Zhao Mao #,Haobo Zhang #,Wentong Cai,Yan Yang,Xinyang Zhang,Fengwei Jiang,Ganwu Li
Infect Immun.2023 Oct 10:e0003923.doi: 10.1128/iai.00039-23. Online ahead of print.
Extraintestinal pathogenic Escherichia coli (ExPEC) is responsible for severe bloodstream infections in humans and animals. However, the mechanisms underlying ExPEC's serum resistance remain incompletely understood. Through the transposon-directed insertion-site sequencing approach, our previous study identified nhaA , the gene encoding a Na+/H+ antiporter, as a crucial factor for infection in vivo . In this study, we investigated the role of NhaA in ExPEC virulence utilizing both in vitro models and systemic infection models involving avian and mammalian animals. Genetic mutagenesis analysis revealed that nhaA deletion resulted in filamentous bacterial morphology and rendered the bacteria more susceptible to sodium dodecyl sulfate, suggesting the role of nhaA in maintaining cell envelope integrity. The nhaA mutant also displayed heightened sensitivity to complement-mediated killing compared to the wild-type strain, attributed to augmented deposition of complement components (C3b and C9). Remarkably, NhaA played a more crucial role in virulence compared to several well-known factors, including Iss, Prc, NlpI, and OmpA. Our findings revealed that NhaA significantly enhanced virulence across diverse human ExPEC prototype strains within B2 phylogroups, suggesting widespread involvement in virulence. Given its pivotal role, NhaA could serve as a potential drug target for tackling ExPEC infections.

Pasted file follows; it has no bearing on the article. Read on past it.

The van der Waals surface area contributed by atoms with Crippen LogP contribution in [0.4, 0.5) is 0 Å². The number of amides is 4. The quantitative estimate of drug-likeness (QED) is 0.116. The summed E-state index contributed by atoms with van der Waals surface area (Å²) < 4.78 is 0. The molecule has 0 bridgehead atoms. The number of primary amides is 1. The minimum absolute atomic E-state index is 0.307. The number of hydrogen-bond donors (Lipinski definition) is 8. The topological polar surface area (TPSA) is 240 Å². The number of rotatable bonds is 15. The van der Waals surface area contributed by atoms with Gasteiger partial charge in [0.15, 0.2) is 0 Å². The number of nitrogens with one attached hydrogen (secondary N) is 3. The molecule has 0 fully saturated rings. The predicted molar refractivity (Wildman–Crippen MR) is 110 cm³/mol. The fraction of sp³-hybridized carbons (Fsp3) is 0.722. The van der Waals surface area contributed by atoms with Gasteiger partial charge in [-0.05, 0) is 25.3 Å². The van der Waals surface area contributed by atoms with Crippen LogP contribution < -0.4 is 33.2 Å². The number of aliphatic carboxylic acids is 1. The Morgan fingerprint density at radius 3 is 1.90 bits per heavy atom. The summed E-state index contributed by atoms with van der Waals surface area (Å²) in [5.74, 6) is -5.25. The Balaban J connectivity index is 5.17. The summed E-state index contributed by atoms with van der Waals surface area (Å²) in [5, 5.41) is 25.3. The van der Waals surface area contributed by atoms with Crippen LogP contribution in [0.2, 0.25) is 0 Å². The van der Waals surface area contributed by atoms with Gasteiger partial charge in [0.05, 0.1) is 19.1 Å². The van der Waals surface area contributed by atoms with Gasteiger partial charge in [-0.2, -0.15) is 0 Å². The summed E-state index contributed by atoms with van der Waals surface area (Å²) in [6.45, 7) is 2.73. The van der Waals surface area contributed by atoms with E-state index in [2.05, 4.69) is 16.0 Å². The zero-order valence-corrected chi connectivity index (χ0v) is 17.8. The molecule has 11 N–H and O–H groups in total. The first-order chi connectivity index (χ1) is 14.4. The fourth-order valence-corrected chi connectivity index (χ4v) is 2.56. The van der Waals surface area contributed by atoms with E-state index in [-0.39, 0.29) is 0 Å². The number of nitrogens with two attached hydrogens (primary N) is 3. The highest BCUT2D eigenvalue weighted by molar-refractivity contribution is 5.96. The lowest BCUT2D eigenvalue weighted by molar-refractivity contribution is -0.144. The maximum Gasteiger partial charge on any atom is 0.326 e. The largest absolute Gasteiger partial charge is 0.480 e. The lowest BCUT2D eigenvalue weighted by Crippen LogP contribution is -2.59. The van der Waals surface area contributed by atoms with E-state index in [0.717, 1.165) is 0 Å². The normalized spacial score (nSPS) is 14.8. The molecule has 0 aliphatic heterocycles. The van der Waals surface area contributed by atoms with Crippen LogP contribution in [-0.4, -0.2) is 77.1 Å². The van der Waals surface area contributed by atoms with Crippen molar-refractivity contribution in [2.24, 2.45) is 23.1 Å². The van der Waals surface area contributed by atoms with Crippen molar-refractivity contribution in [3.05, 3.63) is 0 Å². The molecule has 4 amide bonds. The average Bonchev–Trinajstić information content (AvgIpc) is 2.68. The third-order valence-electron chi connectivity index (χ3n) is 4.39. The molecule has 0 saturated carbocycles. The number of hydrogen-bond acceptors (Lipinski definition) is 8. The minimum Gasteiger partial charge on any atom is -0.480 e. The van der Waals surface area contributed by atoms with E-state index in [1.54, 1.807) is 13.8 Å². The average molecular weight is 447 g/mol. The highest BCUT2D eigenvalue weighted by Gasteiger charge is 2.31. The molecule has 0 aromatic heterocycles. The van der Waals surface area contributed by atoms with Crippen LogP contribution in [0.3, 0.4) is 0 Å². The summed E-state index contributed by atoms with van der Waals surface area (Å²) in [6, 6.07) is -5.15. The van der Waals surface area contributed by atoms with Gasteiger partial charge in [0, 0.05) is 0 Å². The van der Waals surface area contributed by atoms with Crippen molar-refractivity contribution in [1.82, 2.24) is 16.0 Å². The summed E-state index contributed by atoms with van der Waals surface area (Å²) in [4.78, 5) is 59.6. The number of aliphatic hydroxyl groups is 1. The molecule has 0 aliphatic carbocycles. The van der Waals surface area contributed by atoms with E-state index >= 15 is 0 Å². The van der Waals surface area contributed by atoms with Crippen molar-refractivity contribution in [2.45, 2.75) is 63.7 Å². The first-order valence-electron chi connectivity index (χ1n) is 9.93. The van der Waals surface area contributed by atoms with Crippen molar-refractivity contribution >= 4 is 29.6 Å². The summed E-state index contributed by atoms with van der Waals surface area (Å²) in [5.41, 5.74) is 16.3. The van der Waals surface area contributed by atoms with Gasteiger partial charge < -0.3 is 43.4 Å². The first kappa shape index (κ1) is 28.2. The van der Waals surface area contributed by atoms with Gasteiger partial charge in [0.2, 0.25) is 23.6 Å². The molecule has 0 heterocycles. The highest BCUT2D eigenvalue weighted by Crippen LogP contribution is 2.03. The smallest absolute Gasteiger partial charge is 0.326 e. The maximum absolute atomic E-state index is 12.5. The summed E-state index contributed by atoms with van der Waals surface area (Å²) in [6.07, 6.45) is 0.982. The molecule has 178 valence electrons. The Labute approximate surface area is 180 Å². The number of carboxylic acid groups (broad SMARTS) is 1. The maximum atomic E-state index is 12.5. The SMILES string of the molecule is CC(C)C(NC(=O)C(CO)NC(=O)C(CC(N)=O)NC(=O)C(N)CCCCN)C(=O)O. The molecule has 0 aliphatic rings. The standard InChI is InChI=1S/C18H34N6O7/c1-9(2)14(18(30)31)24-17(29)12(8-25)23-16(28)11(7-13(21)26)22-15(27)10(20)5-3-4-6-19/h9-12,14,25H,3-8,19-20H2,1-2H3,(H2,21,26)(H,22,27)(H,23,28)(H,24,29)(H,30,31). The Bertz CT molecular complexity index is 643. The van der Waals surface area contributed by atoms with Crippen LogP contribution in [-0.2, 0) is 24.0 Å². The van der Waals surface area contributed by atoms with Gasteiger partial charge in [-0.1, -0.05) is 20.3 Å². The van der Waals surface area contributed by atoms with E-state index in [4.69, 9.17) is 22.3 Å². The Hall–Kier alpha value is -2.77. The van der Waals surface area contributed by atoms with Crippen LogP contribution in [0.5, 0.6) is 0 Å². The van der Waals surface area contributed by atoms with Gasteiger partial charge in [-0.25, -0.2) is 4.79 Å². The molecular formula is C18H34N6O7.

Keywords: ExPEC; NhaA; complement system; envelope integrity; serum resistance; virulence.